Sadly this is what international diplomacy has become for Brexit Britain, the desperate and dispensable ankle-biter at the beck and call of the United States. Britain has always been this, of course, at least since the Suez Crisis, but now the stink of utter desperation is unmistakable. May has no option but to do whatever Washington wants – even if that means picking a fight with Russia. This won’t bother Britain’s Foreign Secretary, Boris Johnson, too much; he is still basking in the glory of Britain’s victory over Russia in the Crimean War.

But there is a down side to this insanity. Theresa May has laid down an ultimatum, the date of which has now expired, and the Russians are laughing in her face. In international politics this is never a good thing. She and her resident jester Johnson now need to come good on their threats, and, while it is clear Europe will have nothing to do with this idiotic standoff, no one knows if the Americans will now actually back them up. In the end Britain is left looking more isolated and vulnerable than it was yesterday, and that too is never a good thing in international politics.

So what can Theresa do? Well she can go full “Magnitsky” and expel Russian diplomats and freeze the accounts and seize the assets of Russian oligarchs resident in the UK, but this will only backfire when Russia responds in kind. With the British pound reaching new record lows every couple of months and with its economy teetering on the edge of a complete tailspin, Britain can’t afford a tit for tat economic showdown with Putin’s Russia and all its friends. She can perhaps stop RT and Sputnik operating in the UK, but Russia has pre-empted this by saying in no uncertain terms that if this happens no British media will be allowed to work inside Russia.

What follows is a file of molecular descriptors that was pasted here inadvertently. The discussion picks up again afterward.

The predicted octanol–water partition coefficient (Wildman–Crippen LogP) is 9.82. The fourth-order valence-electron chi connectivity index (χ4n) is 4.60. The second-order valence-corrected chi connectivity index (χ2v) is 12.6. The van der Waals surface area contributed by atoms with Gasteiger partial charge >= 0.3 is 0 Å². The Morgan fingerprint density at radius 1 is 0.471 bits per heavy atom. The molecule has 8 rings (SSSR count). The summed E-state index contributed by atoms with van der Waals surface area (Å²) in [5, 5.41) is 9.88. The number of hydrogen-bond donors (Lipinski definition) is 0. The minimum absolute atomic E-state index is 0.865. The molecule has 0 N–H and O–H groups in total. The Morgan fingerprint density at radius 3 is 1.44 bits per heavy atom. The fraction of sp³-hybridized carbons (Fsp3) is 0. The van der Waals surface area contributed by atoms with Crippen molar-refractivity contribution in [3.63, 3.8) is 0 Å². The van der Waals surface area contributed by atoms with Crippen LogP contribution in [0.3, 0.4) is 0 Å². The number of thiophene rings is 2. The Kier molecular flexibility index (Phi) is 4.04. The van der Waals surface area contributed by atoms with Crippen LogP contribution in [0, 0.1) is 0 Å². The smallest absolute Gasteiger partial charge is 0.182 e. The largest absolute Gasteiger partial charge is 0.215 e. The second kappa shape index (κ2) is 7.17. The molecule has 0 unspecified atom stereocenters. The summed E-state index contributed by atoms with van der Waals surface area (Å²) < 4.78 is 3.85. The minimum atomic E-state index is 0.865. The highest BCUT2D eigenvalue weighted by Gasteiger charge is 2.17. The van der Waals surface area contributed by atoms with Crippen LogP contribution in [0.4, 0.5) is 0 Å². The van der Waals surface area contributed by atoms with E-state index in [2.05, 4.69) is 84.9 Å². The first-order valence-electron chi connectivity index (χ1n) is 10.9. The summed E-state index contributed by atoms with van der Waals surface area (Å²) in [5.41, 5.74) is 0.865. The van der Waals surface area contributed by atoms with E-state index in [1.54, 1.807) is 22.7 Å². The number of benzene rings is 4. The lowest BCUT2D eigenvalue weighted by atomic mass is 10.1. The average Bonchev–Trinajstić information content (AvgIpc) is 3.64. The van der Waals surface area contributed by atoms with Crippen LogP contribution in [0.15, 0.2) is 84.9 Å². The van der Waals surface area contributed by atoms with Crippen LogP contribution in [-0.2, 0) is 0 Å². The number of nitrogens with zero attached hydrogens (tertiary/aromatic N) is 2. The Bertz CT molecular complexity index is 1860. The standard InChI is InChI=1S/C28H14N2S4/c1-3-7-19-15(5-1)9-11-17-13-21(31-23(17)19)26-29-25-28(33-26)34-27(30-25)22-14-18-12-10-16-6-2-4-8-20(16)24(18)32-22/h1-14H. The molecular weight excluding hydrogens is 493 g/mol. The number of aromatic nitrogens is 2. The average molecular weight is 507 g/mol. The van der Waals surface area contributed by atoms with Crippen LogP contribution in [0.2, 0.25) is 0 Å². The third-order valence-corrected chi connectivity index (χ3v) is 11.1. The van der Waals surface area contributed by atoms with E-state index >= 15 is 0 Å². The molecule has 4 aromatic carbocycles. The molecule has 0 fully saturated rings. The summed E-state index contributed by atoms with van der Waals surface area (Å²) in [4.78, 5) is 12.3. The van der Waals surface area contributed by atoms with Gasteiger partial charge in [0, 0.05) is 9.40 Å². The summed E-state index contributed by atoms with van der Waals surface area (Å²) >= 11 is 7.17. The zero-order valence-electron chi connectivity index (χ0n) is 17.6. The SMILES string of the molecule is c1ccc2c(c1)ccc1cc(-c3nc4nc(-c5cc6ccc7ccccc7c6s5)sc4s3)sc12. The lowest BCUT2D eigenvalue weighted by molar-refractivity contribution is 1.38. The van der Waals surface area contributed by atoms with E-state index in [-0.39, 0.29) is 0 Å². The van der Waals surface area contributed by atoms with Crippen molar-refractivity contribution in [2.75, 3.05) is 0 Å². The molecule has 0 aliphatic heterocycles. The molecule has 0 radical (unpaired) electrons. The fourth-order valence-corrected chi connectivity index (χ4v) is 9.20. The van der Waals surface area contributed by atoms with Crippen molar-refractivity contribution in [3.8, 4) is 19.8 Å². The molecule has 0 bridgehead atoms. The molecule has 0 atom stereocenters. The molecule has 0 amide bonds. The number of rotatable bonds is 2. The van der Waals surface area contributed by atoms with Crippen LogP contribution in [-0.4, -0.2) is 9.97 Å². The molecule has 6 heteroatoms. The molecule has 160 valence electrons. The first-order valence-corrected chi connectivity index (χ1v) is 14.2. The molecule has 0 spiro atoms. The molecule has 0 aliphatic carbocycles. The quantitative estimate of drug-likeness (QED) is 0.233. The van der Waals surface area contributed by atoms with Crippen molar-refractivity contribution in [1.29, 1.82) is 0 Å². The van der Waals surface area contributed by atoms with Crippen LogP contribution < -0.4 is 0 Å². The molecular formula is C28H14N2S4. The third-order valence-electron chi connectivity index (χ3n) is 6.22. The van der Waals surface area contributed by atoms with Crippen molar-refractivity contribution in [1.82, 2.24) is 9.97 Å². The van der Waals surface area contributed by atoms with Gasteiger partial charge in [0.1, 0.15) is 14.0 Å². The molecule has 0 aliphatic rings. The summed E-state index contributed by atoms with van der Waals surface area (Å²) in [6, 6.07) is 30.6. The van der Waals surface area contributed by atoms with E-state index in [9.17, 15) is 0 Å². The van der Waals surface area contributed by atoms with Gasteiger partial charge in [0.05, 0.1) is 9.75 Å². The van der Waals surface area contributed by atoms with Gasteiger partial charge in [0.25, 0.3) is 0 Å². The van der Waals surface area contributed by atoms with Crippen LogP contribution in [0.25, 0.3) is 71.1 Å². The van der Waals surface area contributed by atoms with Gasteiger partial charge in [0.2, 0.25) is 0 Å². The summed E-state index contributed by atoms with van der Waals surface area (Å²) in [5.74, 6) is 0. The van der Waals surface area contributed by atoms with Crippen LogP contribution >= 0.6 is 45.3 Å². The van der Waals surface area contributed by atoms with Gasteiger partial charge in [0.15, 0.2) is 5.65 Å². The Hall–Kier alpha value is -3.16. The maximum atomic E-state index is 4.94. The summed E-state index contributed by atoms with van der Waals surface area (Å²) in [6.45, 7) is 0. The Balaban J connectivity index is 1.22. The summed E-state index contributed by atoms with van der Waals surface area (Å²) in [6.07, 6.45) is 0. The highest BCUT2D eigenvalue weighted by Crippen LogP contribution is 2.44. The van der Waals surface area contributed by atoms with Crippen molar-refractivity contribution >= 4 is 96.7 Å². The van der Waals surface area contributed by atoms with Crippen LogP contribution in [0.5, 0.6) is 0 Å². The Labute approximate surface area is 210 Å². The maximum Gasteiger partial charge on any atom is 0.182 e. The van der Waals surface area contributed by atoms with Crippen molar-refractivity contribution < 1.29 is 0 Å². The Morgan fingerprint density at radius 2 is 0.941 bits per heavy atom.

Maybe she will consider the military option and boost Britain’s commitments to the US policy of encirclement. But then, sure, we have already seen the size of the Russian northern fleet when it passed little England on its trip to the Mediterranean. The truth of the matter is that there isn’t very much Britain can do when it comes to threatening Russia other than upping the ante on toothpaste sanctions. As is always the case in diplomacy, at some point one has to be holding at least some of the cards. Theresa May has been handed a bum deal, and the problem with this is that everyone knows she has the worst hand in the game.

All that will really come of this is that May and Johnson will back down. They will be embarrassed – again, and they will lose a few more friends on the international stage. The days of Great Britain facing off against Russia are over. She should have left this entire business where it belongs; with the police and the great British justice system.


Russia refuses to cooperate with the UK over ex-spy poisoning

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6 thoughts on “What’s the Russian for ‘Strong and Stable?’

  1. Jason, Jason, Jason. You forgot the biggest threat Boris made to Russia. England will withdraw from the World Cup!
    Sarcasm aside, what is it that Westminster is hiding behind the smoke and mirrors of this awful event? That’s what I really want to know.

    Liked by 3 people